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| Last Updated:: 28/06/2016

Life expectancy drops 6 years in Delhi due to pollution

 Life expectancy drops 6 years in     Delhi due to pollution: Study

Tuesday, 7th June 2016 12:49 PM IST

Delhi might be paying the steepest price for its airpollution with life expectancy dropping by 6.4 years while Uttar Pradesh and Maharashtra are likely to account for the highest number of premature deaths in India, a study by the Indian Institute of Tropical Meteorology has revealed.
Conducted by IITM scientists in collaboration with the National Centre for Atmospheric Research ( NCAR ), Colorado, the study is likely to further ignite concern over the need to improve air quality in the capital and urgently map its sources of pollution and their contribution to making Delhi an unhealthy city .
The study is based on data compiled in the 2011 census to arrive at the figures of "premature mortality" due to exposure to particulate matter across the country.
The study found that life expectancy in Maharashtra dropped by 3.3 years due to exposure to pollution. The report, titled `Premature Mortalities due to PM2.5 (finer particulate matter) and Ozone Exposure in India', states that Maharashtra recorded 10% of the country's deaths due to pollution with UP topping at around 15%.
IITM scientist Sachin Ghude, who was involved in the study , said, "Although these results are in line with other global estimates, such as the World Health Organization (WHO) and the Global Burden of Diseases (GBD), there's no physical way to tell who has actually been killed by air pollution."
Ghude added, "The methods used in this study rely on statistical algorithms to construct estimates about a population's response to pollution exposure using previous concrete observations on pollution and public health.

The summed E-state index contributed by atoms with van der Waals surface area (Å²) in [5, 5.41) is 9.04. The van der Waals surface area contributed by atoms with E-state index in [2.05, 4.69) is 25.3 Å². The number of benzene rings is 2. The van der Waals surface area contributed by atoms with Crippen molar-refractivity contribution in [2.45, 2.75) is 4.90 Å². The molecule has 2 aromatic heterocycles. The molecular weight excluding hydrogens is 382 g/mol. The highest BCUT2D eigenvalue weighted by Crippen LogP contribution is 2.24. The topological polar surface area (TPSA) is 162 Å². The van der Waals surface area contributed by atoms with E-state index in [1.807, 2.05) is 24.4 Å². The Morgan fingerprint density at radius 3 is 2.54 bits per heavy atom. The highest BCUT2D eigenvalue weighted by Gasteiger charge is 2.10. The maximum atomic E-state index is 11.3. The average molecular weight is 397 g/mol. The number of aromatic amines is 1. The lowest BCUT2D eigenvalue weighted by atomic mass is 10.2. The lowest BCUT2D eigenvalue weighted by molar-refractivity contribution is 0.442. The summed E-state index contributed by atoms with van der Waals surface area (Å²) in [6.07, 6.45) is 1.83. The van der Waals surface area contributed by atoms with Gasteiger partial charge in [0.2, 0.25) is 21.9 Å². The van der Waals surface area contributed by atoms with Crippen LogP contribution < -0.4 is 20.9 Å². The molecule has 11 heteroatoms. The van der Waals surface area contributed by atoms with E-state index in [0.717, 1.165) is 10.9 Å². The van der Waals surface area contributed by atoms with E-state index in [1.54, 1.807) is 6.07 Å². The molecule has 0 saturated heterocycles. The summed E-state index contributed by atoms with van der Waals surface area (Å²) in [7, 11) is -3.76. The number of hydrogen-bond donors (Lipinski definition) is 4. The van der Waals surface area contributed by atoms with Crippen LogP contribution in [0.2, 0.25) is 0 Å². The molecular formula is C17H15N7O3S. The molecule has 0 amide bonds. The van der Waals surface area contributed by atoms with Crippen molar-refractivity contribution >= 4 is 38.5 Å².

"The problem is that most of these observational studies have taken place in regions with comparatively low pollution levels, such as Europe or the US, and we don't have any epidemiological studies in India that look at the long-term effects of air pollution on mortality," Ghude added.
West Bengal (9%) and Bihar (8%) follow Maharashtra.Other states with high premature mortalities due to PM2.5 are Andhra Pradesh , Tamil Nadu , Gujarat, Karnataka, Madhya Pradesh , Orissa and Rajasthan, which collectively account for 32% of the countrywide premature mortalities. The research also calculates mortalities due to exposure to harmful ozone (O3) pollution, where Maharashtra stands fourth with 7% of the country's deaths after UP (18%) , Bihar (11%) and West Bengal (9.5%).The report cites PM2.5, which experts say is mostly emitted by vehicles, as the cause for chronic pulmonary diseases.
The scientists extrapolated data of the country's population figures at the time from globally released figures of pollution.This included satellite analysis and development of the country's own simulation models. The study was published in the journal, Geophysical Research Letters (GPL), last week.
Ghude said, "Premature mortalities due to PM2.5 is 5.7 lakh and from ozone 12,000 for 2011. Exposure to these led to an economic loss of approximately $640 billion. Exposure to fine particulate matter in the air also reduces life expectancy by about 3.4 years."
Doctors emphasize that regular exposure to such pollution drastically affects people's health."Air pollution of finer matter also enters the heart apart from the lungs through the blood stream and causes is chaemic heart disease, heart attacks and blood pressure problems," said Sundeep Salvi, director of the Pune based Chest Research Foundation (CRF).